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2. The Role of the Think Tank
If you are exploring careers in public policy, you should consider the policy-shaping role of think tanks. The enactment of a law by a legislative body is but the final step in a long march that typically starts outside the halls of government and the minds of policymakers. Although it is seldom obvious to casual observers, think tank professionals can exert influence on public policy that is both enormous and indirect. To understand why, you must know how think tanks work.
Most think tanks are not formally part of the government, nor do they sustain themselves by selling products or services. They are usually nonprofit organizations, but they differ from more familiar nonprofits whose daily activities are directly and visibly linked to their missions.
For example, churches conduct worship services, the Red Cross provides on-the-scene disaster relief, the symphony hosts concerts, and the soup kitchen feeds needy people. A think tank’s mission may be to advance sound public policy, but its activities involve studying and communicating policy ideas, not enacting policy itself.
Think tanks are rarely powerhouse lobbyists, they don’t fund political campaigns, and they don’t vote in the legislature. So how do think tanks achieve their mission of advancing sound policy if they aren’t directly involved with lawmaking?
The answer lies in understanding that legislation does not spring into being at the whim of lawmakers. Rather, legislative change rests on foundations of political and social change. Far from the legislative arena, social change gives rise to political change, which ultimately gives rise to legislative, or policy, change. Policy change that does not flow ultimately from social change is not likely to be durable policy change.
To illustrate, consider some important social movements and the durable policy changes they produced. Abolition of slavery. Civil rights. Trade unionism. Women’s suffrage. Environmentalism. Temperance was another important social movement, but it did not produce durable policy change. The temperance movement weakened, and Prohibition was repealed.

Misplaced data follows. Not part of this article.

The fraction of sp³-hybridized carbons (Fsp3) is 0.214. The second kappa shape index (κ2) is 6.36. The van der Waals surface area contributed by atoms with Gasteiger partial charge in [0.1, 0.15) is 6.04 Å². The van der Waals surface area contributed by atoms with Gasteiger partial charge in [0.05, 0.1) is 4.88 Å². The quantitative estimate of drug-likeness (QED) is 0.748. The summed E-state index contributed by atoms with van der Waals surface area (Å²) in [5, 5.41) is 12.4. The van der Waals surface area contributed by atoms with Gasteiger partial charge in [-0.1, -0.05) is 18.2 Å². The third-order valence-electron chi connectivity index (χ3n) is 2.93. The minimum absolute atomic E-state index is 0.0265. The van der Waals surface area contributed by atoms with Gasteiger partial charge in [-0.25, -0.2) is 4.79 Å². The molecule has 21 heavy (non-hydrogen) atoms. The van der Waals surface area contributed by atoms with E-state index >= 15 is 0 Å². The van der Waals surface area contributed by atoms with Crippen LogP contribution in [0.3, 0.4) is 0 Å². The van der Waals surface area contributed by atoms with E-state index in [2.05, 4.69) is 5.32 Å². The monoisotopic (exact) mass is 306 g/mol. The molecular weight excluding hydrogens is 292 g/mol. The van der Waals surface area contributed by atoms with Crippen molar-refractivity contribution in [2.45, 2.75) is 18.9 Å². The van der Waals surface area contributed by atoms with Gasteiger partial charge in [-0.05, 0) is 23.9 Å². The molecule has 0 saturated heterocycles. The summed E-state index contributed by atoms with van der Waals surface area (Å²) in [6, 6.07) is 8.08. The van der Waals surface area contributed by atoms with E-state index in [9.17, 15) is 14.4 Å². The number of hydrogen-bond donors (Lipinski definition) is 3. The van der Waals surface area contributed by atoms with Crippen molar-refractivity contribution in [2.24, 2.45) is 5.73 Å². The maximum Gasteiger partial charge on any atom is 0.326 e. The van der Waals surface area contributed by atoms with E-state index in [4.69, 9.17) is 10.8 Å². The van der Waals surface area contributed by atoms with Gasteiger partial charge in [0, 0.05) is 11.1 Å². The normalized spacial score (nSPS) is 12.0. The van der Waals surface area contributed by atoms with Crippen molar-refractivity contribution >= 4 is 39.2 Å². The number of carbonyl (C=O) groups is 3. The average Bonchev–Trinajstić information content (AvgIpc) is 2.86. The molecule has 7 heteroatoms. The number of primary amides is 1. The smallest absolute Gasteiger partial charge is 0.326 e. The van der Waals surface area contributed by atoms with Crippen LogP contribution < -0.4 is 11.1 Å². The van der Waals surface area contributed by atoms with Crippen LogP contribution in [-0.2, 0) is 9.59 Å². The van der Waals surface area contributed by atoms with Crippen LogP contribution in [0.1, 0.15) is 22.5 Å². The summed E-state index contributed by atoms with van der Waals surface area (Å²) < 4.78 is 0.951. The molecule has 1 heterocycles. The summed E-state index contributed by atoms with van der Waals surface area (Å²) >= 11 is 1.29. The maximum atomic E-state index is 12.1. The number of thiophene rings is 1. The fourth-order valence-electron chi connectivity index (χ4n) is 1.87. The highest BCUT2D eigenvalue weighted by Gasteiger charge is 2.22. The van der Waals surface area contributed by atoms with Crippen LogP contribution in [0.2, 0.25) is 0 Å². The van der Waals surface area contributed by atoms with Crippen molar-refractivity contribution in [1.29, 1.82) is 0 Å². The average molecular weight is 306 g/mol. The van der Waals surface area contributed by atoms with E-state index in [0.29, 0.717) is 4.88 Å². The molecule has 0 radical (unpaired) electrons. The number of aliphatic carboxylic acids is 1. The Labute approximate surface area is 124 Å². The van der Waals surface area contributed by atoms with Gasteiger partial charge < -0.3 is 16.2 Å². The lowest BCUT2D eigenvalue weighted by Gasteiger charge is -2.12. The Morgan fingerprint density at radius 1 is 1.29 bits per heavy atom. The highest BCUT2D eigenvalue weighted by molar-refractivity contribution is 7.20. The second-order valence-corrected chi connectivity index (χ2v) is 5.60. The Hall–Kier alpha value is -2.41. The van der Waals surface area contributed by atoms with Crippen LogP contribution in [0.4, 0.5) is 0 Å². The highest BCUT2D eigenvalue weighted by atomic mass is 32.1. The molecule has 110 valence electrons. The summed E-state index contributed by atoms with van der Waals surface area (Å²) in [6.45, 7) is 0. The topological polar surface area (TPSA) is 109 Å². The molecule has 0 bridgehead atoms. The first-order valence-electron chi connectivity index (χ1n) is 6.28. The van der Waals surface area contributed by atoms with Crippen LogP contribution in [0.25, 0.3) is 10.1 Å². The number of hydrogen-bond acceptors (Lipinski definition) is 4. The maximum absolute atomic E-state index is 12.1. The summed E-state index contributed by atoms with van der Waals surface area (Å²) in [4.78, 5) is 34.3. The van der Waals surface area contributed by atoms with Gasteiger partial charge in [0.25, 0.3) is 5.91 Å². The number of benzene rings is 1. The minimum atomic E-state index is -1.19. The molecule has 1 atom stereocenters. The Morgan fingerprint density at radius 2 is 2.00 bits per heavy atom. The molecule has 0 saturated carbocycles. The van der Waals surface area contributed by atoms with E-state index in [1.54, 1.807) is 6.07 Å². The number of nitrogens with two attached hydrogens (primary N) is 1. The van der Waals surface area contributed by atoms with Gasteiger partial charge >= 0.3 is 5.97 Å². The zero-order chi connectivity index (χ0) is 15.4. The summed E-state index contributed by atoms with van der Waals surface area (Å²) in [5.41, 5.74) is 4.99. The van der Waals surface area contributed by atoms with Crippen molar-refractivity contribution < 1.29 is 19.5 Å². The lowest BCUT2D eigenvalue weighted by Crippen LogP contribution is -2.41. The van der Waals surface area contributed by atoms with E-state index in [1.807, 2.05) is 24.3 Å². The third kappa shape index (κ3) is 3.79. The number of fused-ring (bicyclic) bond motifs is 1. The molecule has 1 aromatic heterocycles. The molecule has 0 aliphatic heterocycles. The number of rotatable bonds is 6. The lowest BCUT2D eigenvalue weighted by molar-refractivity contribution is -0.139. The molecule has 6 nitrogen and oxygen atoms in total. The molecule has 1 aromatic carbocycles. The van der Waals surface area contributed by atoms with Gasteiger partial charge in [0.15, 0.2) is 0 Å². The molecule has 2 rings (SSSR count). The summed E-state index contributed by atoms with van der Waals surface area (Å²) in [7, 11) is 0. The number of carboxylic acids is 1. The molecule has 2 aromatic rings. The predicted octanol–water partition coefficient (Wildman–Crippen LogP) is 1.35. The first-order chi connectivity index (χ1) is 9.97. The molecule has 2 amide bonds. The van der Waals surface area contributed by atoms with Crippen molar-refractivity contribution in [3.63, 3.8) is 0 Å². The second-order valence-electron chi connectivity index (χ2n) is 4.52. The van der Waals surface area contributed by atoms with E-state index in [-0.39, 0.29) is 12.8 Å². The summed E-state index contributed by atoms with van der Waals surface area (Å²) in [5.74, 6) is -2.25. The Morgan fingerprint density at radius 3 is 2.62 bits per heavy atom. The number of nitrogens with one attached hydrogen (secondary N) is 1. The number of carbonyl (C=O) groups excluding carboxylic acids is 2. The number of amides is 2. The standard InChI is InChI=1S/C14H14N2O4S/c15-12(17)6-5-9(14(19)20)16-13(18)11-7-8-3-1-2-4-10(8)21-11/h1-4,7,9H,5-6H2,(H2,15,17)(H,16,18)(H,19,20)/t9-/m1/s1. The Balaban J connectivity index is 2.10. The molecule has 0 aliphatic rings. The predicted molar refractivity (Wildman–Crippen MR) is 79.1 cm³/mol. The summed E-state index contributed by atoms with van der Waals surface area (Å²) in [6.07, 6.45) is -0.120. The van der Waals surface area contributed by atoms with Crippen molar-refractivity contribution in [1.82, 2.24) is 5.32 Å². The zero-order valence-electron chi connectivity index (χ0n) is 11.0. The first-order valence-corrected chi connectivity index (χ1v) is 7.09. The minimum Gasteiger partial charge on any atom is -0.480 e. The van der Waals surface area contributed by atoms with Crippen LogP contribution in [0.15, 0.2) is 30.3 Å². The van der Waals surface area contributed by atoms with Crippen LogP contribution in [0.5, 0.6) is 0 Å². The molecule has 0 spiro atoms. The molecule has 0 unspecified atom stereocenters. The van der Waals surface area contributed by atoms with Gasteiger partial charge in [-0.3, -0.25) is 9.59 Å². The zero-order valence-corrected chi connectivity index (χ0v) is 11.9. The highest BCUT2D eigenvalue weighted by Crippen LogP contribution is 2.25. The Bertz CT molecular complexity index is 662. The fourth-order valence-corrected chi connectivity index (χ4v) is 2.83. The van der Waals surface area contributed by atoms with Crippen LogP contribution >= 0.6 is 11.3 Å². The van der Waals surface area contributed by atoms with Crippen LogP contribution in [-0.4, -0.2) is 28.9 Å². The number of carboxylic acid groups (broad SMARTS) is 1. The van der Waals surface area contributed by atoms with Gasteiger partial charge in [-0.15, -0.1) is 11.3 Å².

If social change drives eventual policy change, then how do think tanks create social change? My former colleague, Lawrence “Larry” Reed (now president of the Foundation for Economic Education), used to ask his college economics students what one influence, more than any other, determines what kind of public policy citizens will embrace.
Reponses included the media, the economy, teachers, the unions, big business, one’s parents, and a host of others. But none of those was correct. People and the institutions they create, Larry explained, play important roles, but they do not explain fundamentally why people behave the way they do. The answer to that question is ideas.
The author Victor Hugo famously wrote that ideas are more powerful than all the armies of the world. Ideas create the stage on which all of us perform. Nearly everything that surrounds us, whether it’s an object, an institution, or a way of doing things, is the result of someone’s idea.
Perhaps the most influential economist of the 20th century, John Maynard Keynes, wrote this in 1936:
… the ideas of economists and political philosophers, both when they are right and when they are wrong, are more powerful than is commonly understood. Indeed the world is ruled by little else. Practical men, who believe themselves to be quite exempt from any intellectual influences, are usually the slaves of some defunct economist. … Soon or late, it is ideas, not vested interests, which are dangerous for good or evil.